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Crime and Punishment in Sacramento: A Review of The Prosecutors


By Seth Stern


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Friday, Sep 12, 2003
Gary Delsohn, The Prosecutors (Dutton 2003)

Art Lane slipped a noose around his girlfriend's neck before recording her death on video. For years, Lane got away with the murder by claiming she committed suicide. Then a copy of the tape landed in the lap of a Sacramento county prosecutor.

Even the most jaded veterans in the county district attorney's office were horrified by the tape - yet simultaneously, they were thrilled. As journalist Gary Delsohn discovered during a year trailing the city's district attorneys, that's the kind of evidence Sacramento prosecutors call a "dead bang winner."

Unfortunately for prosecutors, few cases are that easy. And unfortunately for Delsohn, few of the prosecutions he observed during his year behind the scenes are - when retold in his book The Prosecutors - that engrossing.

Delsohn took a risk when, in 2001, he exchanged his Sacramento Bee press pass for the role of quiet court observer. He bet that California's modest-sized capital city would produce enough juicy material to fill an entire book. Unfortunately, the smart money was elsewhere.

The result is that The Prosecutors can, at times, be plodding. It is also virtually uniformly one-sided in its portrayal of prosecutors who are its subjects. In Delsohn's version of reality, they are always sympathetic - triumphing against obstacles such as detectives' lapses and defense attorneys' machinations.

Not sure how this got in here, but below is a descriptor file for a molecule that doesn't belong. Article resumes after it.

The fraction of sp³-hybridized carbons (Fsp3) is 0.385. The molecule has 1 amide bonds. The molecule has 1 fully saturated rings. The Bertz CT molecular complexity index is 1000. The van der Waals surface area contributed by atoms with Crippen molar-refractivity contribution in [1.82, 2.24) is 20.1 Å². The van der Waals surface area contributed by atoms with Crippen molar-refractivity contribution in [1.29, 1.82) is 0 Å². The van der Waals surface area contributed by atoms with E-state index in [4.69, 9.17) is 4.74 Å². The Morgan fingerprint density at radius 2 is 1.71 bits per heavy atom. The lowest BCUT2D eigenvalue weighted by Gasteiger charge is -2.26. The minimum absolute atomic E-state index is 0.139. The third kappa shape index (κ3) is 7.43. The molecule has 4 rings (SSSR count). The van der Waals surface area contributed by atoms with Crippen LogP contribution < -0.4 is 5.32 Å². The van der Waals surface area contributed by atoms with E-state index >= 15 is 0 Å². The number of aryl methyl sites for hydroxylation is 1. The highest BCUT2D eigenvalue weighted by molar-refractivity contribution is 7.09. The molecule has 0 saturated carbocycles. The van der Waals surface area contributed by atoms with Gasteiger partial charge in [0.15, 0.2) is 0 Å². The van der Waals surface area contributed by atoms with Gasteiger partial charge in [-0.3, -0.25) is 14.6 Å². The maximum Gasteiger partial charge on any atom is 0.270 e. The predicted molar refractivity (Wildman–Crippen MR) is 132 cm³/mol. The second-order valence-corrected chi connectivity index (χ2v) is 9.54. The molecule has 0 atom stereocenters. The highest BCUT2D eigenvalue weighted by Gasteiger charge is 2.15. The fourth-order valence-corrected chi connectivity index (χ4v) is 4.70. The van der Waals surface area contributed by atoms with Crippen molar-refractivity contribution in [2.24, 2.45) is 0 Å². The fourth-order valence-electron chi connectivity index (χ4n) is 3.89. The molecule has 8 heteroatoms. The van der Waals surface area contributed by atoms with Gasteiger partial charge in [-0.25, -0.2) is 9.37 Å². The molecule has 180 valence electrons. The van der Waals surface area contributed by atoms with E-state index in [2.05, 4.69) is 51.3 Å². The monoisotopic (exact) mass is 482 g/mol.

Delsohn's glasses become especially rose-colored when he writes about John O'Mara, Sacramento's macho, foul-mouthed chief of homicide and major crime prosecutions. O'Mara would earn more than a corporate law firm partner if he got paid by the curse. Yet he also has a softer side: He launches an essay contest to decide who will prosecute a high profile case, and retreats to his ranch to spend solitary weekends alone with his animals.

In his portraits of O'Mara and others, Delsohn relies excessively on obscenities and simplistic language, in an attempt to infuse the book with some grit. Instead, what should have been entirely a serious, analytical work winds up reading, at points, like a cheap dime store detective novel in which the defendants are "bad guys" and a prosecutor who settles too often has "no balls." Next time, Delsohn should leave the cursing to the pros - like O'Mara himself.

Cases that Make Headlines Don't Always Make Excellent Reading

Of course, it's hard not to like O'Mara given that he's contrast with a cellblock full of rogues. The defendants he prosecutes, a surprising number of whom make national headlines, are depicted by Delsohn, at least, as an ugly bunch.

There's Nikolay Soltys, the Ukrainian immigrant security guard who stabbed to death six relatives - including his pregnant wife and their three-year-old son. Prosecutors don't shed many tears when he avoids trial by killing himself.